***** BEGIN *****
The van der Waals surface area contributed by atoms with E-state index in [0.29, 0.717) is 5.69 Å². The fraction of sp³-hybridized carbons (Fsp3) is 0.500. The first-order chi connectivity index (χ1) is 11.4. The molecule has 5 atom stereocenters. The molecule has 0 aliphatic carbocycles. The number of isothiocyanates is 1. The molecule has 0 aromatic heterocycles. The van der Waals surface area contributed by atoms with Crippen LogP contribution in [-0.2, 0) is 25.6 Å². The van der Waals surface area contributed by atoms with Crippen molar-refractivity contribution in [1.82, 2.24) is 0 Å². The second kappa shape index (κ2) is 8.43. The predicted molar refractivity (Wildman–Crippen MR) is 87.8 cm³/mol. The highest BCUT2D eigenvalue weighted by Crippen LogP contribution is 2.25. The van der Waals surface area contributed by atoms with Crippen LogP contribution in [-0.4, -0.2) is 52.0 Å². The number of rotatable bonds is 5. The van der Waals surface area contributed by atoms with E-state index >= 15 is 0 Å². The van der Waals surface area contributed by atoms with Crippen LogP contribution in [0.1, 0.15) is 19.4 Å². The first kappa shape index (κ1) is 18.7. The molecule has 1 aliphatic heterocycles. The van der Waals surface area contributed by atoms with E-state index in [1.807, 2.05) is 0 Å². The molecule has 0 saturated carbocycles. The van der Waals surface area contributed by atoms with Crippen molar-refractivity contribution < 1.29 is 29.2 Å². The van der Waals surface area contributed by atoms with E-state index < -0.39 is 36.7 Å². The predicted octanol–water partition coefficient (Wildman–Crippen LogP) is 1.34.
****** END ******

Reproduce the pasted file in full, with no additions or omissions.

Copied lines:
The van der Waals surface area contributed by atoms with E-state index in [0.29, 0.717) is 5.69 Å². The fraction of sp³-hybridized carbons (Fsp3) is 0.500. The first-order chi connectivity index (χ1) is 11.4. The molecule has 5 atom stereocenters. The molecule has 0 aliphatic carbocycles. The number of isothiocyanates is 1. The molecule has 0 aromatic heterocycles. The van der Waals surface area contributed by atoms with Crippen LogP contribution in [-0.2, 0) is 25.6 Å². The van der Waals surface area contributed by atoms with Crippen molar-refractivity contribution in [1.82, 2.24) is 0 Å². The second kappa shape index (κ2) is 8.43. The predicted molar refractivity (Wildman–Crippen MR) is 87.8 cm³/mol. The highest BCUT2D eigenvalue weighted by Crippen LogP contribution is 2.25. The van der Waals surface area contributed by atoms with Crippen LogP contribution in [-0.4, -0.2) is 52.0 Å². The number of rotatable bonds is 5. The van der Waals surface area contributed by atoms with E-state index >= 15 is 0 Å². The van der Waals surface area contributed by atoms with Crippen LogP contribution in [0.1, 0.15) is 19.4 Å². The first kappa shape index (κ1) is 18.7. The molecule has 1 aliphatic heterocycles. The van der Waals surface area contributed by atoms with E-state index in [1.807, 2.05) is 0 Å². The molecule has 0 saturated carbocycles. The van der Waals surface area contributed by atoms with Crippen molar-refractivity contribution < 1.29 is 29.2 Å². The van der Waals surface area contributed by atoms with E-state index < -0.39 is 36.7 Å². The predicted octanol–water partition coefficient (Wildman–Crippen LogP) is 1.34.